Situated in a semi-arid zone, the Souss region of Agadir is vulnerable to man-made and climatic changes. Part of the area is a protected UNESCO Biosphere Reserve and the region plays an important part in Morocco’s export of fruit and vegetables.
To monitor this fragile and changing landscape, researchers from the Image et Reconnaissance de Formes – Systèmes Intelligents et Communicants (IRF-SIC) laboratory of the Ibn Zohr University in Morocco created thematic maps of the Agadir region using remote sensing and GIS technology.
Thematic maps enable researchers to focus on individual features of the landscape such as land cover or the progress of natural hazards, which could have socio-economic impact on the region. These maps can be used to help land-management authorities take action to protect the area.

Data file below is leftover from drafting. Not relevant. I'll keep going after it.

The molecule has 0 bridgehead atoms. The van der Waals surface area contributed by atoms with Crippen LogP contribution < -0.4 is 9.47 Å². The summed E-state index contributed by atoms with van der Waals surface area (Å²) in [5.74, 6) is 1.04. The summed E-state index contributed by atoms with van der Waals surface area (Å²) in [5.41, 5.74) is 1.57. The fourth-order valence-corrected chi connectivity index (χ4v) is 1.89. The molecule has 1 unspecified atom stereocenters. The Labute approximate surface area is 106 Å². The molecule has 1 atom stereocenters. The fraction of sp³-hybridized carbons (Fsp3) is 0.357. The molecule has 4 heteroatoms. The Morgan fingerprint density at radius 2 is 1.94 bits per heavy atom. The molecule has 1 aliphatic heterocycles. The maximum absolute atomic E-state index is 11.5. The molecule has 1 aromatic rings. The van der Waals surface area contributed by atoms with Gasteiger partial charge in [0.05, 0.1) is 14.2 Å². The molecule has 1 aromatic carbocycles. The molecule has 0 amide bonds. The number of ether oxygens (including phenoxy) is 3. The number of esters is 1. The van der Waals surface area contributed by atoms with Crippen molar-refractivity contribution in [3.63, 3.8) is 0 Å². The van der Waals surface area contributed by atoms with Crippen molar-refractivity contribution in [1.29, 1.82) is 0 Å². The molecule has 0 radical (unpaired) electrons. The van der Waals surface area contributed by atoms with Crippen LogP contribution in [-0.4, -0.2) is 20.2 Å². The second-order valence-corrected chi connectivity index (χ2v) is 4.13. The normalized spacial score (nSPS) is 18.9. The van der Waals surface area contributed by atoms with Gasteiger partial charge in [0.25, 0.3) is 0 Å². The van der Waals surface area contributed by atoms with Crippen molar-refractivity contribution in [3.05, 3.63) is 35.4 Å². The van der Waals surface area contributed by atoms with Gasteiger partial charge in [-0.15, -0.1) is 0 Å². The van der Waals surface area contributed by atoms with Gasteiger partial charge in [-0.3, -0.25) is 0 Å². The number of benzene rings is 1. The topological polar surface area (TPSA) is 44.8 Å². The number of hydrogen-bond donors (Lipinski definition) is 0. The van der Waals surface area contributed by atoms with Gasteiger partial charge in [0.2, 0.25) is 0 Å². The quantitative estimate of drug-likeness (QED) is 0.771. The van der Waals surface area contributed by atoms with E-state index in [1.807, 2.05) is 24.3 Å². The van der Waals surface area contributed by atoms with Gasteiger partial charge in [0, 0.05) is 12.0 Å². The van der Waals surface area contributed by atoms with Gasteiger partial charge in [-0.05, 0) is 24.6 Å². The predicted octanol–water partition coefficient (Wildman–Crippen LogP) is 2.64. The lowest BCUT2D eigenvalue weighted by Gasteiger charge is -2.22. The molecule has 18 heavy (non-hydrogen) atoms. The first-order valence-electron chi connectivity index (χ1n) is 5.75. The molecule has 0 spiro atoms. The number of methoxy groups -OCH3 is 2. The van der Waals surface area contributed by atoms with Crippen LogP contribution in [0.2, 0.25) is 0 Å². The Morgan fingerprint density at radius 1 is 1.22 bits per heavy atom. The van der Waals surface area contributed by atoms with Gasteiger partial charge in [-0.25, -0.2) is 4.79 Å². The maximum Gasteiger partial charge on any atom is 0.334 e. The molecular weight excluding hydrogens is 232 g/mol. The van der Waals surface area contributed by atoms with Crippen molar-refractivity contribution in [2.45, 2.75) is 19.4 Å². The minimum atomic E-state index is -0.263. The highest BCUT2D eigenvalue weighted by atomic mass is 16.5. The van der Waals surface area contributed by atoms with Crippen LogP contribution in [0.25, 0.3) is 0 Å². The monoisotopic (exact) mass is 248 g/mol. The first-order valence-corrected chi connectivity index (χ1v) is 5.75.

IRF-SIC processed the maps using innovative techniques at Centre d’Etudes Spatiales de la Biosphère (CESBIO) in Toulouse, France. The French institution has the capability to classify satellite images using methods that are not available in commercial software.
Scientists at the two institutions used the high-capacity EUMEDCONNECT3 and MARWAN research and education networks to transfer the large data files to each other.
Using new methods, the researchers produced a variety of maps of Agadir including: land cover maps; urban road-network maps; and the evolution of the Argan (an endemic tree found only in this region) between 1988 and 2005. Their findings were published in a number of journals.
Plans are underway to provide land-management authorities in Agadir with relevant thematic maps. Already, the researchers’ output has been used to provide GIS training for the transport department of the urban municipality of Agadir.
The research could be developed to create new thematic maps to monitor, for example, natural hazards and accessibility which have socio-economic implications for the region.